## Calculating the Par Score

The next step is to calculate the par score for each team. To do this, you need to take into account the resources available for each team.

The team batting first has a resource percentage of 19% and the team batting second has a resource percentage of 19%. Taking these percentages into account when calculating the par score, the first team has to score a total of 58.33 runs. Similarly, the second team has to score 95.33 runs to reach the par score.

## Adjusting for Rain and Other Interruptions

By this point, you have the par score for each team. Now, all that’s left to do is adjust for interruptions like rain or bad light, and you will have the final target score.

Rain and bad light keep interrupting cricket matches all the time, and this has to be taken into account when calculating the target score. Let’s say that a match is interrupted twice: once after the first team scored 50 runs and once after they reached 100 runs. In this scenario, there are two different target scores. To find the total target score, take the resources from the first interruption and add them to the resources from the second interruption.

## Calculating the Target Score

Say the first interruption occurred after the first team scored 50 runs. This would be a total of ten overs.

- First team’s resources (19%) – Five batsmen, nine bowlers, and eleven fielders.
- Second team’s resources (19%) – Five batsmen, eight bowlers, and eleven fielders.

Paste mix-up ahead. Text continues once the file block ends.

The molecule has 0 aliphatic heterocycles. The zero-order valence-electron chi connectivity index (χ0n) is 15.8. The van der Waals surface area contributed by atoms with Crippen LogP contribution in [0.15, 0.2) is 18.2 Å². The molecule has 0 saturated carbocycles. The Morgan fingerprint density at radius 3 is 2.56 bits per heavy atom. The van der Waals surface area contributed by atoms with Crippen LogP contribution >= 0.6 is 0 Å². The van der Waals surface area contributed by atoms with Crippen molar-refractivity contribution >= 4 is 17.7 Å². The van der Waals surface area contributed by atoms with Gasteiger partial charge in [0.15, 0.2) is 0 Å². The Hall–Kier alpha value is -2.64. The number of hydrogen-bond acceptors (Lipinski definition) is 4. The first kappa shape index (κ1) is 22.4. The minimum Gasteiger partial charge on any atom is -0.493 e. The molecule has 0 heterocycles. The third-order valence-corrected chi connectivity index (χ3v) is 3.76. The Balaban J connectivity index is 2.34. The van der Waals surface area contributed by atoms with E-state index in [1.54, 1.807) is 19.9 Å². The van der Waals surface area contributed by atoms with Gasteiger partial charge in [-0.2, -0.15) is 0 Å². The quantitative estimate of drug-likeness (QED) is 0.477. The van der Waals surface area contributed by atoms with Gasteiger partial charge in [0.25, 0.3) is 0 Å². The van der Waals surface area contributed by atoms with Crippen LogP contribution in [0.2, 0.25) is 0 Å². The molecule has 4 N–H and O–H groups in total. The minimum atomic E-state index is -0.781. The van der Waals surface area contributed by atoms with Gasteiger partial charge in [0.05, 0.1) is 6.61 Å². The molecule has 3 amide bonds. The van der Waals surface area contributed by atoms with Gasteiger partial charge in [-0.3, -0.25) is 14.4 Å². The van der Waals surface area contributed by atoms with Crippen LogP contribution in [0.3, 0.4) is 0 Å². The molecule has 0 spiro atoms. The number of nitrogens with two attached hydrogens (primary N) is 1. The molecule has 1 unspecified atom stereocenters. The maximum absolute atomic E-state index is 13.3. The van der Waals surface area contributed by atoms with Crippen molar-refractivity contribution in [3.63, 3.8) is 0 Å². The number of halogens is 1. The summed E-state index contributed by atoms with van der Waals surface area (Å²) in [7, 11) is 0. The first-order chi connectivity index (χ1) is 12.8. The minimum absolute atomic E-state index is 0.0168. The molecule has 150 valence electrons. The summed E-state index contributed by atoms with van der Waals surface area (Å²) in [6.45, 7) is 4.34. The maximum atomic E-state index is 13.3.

- Resources available during the first interruption – 10 overs x 5 batsmen = 50 overs.
- Combined total of resources after first interruption – 24 + 50 = 74.
- Second interruption occurred after the first team scored 100 runs
- Combined total of resources after second interruption – 24 + 100 = 124.
- Combined total of resources after both interruptions – 74 + 124 = 198.

## Applying the Target Score in a Match

Let’s say a match is interrupted twice, as described in the previous section. In this scenario, the first team is batting first and have scored 50 runs at the end of 10 overs. The second team is then sent out to bat, and they have to score 95 runs to win the match. The first team is then given another chance to bat, and they have to score 58 runs to win the match.

Just by taking into account the above example, you can easily understand how the Duckworth-Lewis method is applied in real-life scenarios.

## Examples of the Duckworth-Lewis Method in Action

The best way to understand the D-L method is to look at a few examples. Let’s take a look at a couple of examples to understand how the D-L method works.

**Example 1** – First team to bat has a resource percentage of 19% and the second team has a resource percentage of 19%. The first team has scored 50 runs after 10 overs and has a total of five batsmen. At this point, the second team is sent to bat and has a resource percentage of 19%. They have a total of five batsmen, eight bowlers and eleven fielders. Let’s say this match is interrupted twice by rain or bad light.

**Example 2** – First team to bat has a resource percentage of 19% and the second team has a resource percentage of 19%. The first team has scored 100 runs after 20 overs and has a total of five batsmen. At this point, the second team is sent to bat and has a resource percentage of 19%. They have a total of five batsmen, eight bowlers and eleven fielders. Let’s say this match is interrupted twice by rain or bad light.

## How To Calculate Duckworth-Lewis Method In Cricket – Conclusion